January was a positive month for hedge fund returns across a number of strategies, with Equity Long-Short, Credit and Relative Value strategies generating positive performance. Returns from Macro managers, both discretionary and systematic were more mixed.
For Equity Long-Short managers, many reported more positive returns to alpha when compared to 2016, as managers with lower net exposure generated some of the better returns. Europe was noteworthy, perhaps reflecting the greater bounce from more disappointing returns last year, but returns from the U.S. and Asia were also positive in aggregate. The earnings season has been a fruitful source of alpha, with companies generally performing in line with managers’ expectations and share prices reacting as expected to good/bad news.
It was also a positive month for Statistical Arbitrage managers, with performance generated across major strategy types, and all main regions. Fundamental strategies seem to be among the best performing managers in January, a turnaround from 2016 when they were generally among the weakest strategies. Europe looks to have been a notable region for the strategy, with both Momentum and Valuation metrics contributing positively. Asia was perhaps the one region which didn’t recover its weakness at the end of last year – there are some suggestions that there may have been a deleveraging in the space that impacted the region. Technical managers were also able to generate positive returns in January, as were managers trading fast futures strategies.
In Event Arbitrage, deal spreads saw some widening. Policy and regulatory transitions of the new U.S. administration are in their earliest days post-inauguration, causing some uncertainty. For example, reports on renewed antitrust remedy challenges to the Rite Aid deal widened that spread, while the leadership transition at the Federal Trade Commission has not even commenced. Similarly, new legal challenges facing Qualcomm cast some uncertainty on the NXP deal, and the January court ruling against the Humana/Aetna deal (which faced an antitrust suit last summer) was again in the headlines. Deal flow month to date has been lighter versus the Q4 2016 pace at about $226bn (Bloomberg), including $70bn of “proposed” deals. Notable deals included J&J/Actelion ($30bn), Luxottica/Essilor ($24bn stock), Zodiak/Safran ($10bn cash), and VCA/Mars ($9bn cash).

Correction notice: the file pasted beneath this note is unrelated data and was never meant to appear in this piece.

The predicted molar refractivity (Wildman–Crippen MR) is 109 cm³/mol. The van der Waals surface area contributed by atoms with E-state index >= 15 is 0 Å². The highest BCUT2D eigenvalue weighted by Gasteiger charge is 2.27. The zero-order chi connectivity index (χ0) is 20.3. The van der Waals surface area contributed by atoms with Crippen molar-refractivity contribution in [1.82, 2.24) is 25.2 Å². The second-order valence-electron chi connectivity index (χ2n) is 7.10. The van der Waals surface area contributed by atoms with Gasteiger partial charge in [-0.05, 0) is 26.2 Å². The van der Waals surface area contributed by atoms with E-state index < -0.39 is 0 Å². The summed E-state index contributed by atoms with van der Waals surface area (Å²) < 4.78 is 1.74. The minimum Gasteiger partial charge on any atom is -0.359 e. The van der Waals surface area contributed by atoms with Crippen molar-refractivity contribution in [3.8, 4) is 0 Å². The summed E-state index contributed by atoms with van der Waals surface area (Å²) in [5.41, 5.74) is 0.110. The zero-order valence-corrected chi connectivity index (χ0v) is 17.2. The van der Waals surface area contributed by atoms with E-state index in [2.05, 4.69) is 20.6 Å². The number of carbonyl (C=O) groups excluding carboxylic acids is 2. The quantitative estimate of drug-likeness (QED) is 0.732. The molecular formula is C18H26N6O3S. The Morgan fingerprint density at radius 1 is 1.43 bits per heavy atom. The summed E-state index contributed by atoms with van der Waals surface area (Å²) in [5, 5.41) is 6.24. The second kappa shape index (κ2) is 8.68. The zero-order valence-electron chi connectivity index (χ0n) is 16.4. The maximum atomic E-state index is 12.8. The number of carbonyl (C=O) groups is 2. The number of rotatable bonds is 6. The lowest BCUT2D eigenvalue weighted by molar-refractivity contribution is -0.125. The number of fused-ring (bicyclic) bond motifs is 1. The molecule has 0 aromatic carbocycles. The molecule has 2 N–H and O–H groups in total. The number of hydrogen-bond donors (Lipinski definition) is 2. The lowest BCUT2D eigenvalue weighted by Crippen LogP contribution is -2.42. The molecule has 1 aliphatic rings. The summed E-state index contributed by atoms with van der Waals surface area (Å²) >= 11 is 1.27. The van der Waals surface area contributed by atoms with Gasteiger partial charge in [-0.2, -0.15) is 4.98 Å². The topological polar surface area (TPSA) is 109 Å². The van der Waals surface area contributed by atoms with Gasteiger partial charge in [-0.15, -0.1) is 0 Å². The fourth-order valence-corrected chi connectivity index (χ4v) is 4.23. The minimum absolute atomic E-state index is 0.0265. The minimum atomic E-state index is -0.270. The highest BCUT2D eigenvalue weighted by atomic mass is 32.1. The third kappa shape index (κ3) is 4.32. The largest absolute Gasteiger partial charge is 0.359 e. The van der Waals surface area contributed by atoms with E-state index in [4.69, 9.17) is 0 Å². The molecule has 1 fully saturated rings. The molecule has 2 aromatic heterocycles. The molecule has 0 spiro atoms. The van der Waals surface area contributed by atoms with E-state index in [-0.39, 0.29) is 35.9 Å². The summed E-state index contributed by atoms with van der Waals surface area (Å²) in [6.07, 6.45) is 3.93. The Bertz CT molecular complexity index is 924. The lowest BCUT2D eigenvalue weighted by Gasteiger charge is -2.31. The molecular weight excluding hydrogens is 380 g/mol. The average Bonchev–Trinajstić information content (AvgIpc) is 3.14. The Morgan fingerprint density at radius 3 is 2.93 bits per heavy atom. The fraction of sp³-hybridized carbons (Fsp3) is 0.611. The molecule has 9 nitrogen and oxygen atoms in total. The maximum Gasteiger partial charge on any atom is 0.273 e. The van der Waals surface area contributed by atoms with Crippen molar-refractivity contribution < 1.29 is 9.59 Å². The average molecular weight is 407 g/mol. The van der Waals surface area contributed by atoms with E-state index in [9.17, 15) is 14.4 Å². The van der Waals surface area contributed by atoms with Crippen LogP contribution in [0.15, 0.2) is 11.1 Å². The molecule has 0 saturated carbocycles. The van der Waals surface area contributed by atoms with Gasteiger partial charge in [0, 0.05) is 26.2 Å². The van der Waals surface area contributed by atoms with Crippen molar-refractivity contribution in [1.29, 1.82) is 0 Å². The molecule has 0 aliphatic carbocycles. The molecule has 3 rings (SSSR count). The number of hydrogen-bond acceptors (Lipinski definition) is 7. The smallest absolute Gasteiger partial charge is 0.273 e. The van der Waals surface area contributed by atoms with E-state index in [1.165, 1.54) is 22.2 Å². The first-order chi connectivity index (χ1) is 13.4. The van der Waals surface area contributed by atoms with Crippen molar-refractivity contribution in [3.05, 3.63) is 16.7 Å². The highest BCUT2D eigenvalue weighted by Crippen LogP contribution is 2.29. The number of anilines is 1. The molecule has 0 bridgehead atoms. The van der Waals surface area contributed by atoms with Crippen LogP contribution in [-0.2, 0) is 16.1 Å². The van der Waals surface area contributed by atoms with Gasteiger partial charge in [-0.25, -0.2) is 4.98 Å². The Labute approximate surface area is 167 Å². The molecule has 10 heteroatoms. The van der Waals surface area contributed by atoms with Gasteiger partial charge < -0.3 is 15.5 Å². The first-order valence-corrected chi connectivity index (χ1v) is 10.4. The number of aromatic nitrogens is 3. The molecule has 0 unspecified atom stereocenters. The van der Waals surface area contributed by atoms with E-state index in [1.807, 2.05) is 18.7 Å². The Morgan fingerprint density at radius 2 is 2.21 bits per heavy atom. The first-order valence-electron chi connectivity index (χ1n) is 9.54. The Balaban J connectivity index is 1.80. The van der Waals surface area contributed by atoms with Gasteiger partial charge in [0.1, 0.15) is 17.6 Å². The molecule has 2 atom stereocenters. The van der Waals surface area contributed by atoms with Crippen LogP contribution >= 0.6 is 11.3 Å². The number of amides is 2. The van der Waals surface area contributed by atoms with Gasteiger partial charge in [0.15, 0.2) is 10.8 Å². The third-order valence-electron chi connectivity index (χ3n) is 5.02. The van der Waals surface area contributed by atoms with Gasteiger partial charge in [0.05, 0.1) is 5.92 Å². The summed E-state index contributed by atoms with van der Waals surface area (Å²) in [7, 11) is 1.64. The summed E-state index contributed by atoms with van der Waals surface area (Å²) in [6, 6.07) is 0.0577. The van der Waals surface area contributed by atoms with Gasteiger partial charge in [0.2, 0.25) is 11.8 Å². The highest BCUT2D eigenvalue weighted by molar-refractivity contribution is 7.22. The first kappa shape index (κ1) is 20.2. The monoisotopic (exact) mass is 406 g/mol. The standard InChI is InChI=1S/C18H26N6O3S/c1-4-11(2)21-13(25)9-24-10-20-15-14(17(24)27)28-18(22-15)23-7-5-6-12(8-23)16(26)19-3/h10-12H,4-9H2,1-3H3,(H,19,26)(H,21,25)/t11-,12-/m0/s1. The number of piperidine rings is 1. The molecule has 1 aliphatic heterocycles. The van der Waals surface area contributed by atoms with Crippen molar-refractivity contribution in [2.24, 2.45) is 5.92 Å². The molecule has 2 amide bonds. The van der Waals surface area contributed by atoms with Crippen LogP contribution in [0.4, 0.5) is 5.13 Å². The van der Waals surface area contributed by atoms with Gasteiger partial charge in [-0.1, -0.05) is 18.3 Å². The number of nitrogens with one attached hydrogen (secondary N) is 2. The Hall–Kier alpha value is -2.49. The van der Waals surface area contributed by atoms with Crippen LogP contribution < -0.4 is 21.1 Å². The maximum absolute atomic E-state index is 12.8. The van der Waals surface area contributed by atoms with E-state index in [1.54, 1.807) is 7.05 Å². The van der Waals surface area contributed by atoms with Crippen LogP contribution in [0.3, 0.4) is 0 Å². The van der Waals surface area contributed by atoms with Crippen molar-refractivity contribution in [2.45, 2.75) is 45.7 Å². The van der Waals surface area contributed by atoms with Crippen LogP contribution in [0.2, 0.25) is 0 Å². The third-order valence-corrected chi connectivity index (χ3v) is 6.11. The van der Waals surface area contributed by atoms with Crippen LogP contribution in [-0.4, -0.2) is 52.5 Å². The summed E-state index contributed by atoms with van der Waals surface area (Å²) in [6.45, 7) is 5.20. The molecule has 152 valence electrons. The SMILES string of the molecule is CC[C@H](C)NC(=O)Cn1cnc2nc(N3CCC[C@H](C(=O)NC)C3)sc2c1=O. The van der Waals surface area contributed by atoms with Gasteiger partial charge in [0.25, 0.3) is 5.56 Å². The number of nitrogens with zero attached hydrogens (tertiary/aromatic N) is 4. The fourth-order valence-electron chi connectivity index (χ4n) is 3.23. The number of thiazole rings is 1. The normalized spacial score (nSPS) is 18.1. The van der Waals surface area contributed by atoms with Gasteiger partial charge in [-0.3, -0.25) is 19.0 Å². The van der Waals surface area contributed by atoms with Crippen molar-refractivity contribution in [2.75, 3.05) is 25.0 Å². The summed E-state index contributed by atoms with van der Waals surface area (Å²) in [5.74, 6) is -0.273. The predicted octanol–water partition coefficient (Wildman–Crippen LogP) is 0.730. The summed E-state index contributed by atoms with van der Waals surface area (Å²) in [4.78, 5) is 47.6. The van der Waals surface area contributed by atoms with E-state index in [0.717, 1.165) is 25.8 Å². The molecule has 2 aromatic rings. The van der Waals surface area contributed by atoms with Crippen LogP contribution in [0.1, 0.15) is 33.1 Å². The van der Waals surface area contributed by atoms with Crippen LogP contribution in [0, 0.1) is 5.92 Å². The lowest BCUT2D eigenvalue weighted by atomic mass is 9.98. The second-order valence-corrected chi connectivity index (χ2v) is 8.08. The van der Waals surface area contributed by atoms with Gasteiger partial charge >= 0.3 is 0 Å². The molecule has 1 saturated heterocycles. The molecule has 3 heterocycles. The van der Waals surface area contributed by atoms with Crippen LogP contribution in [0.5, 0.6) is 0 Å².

Corporate Credit managers (Credit Long-Short and Credit Value) generally posted positive returns in January. It was another positive month for floating-rate financial preferreds on continuing demand for financial as well as floating-rate risk. Credit Value managers saw noteworthy returns from some legacy (media sector) as well as recently emerged post-reorg Equities, and benefited from continued progress in one of the large legacy bankruptcy situations (in the gaming sector). Performance for Credit Long-Short managers was driven by outright stressed/distressed Credit positions as well as capital structure arbitrage trades (in the energy sector).
Structured Credit managers were also positive overall on the month. Managers with a larger allocation to Collateral Loan Obligations (mostly 2.0 BBs) outperformed in January. Otherwise portfolio carry continued to be beneficial and managers saw mark-to-market gains across most sectors. Hedges, similar to the past few months, continued to be a drag on performance. Convertible Arbitrage managers, given the positive Equity and Credit market backdrop, were also generally positive in January.
Managed Futures managers delivered a negative return in January, driven by poor performance in FX, Commodities and Fixed Income partially offset by gains in Equities. In FX, managers entered the month net long USD and exhibited losses as the dollar sold off meaningfully against most other currencies. Short EUR, short GBP and short JPY were all detractors; long AUD and long NZD were contributors. Equities saw meaningful gains this month with positive returns in North America, Asia ex Japan and Europe being the biggest drivers. In terms of positioning, the biggest area of risk for Managed Futures managers at the moment is Equities where managers continue to be net long across the board, particularly so in North America and Europe. In FX, managers continue to be net long USD with short EUR, short GBP, short JPY and long AUD and long NZD being the main areas of positioning. In Rates, managers continue holding a net paid bias largely driven by paid positions in the U.S. and Australia and partially offset by received positions in Germany and the UK. In Commodities, managers are net long industrial metals, grains, livestock and softs and net short precious metals.
Discretionary Macro managers had a modest month in January relative to the positive months of Q4 – some managers with more robust FX exposure suffered losses as the USD reversed course against most Developed Market and Emerging Market pairs, although these moves were tempered somewhat towards the end of the month. Rates, on the other hand, maintained their upward trend, as Federal Reserve (‘Fed’) President Yellen delivered hawkish guidance in a mid-month speech suggesting the Fed stood ready to hike Rates at a faster pace than currently priced into the forward curve, and ECB’s President Draghi pointed to heightened inflation pressures while maintaining the current stance on quantitative easing. Managers remain long USD against the majors as FX remains the most concentrated risk exposure – this detracted significantly as the USD weakened steadily through the month. Some managers have reduced risk in FX on the year. Fixed Income exposure remains generally stable, with short U.S. Rates / steepening bias, and managers benefited from the U.S. rates sell-off following the hawkish Fed speech mid-month. Elsewhere, exposure in G4 Rates was mixed with paid UK rates contributing while longs in German/Italian Bonds detracted.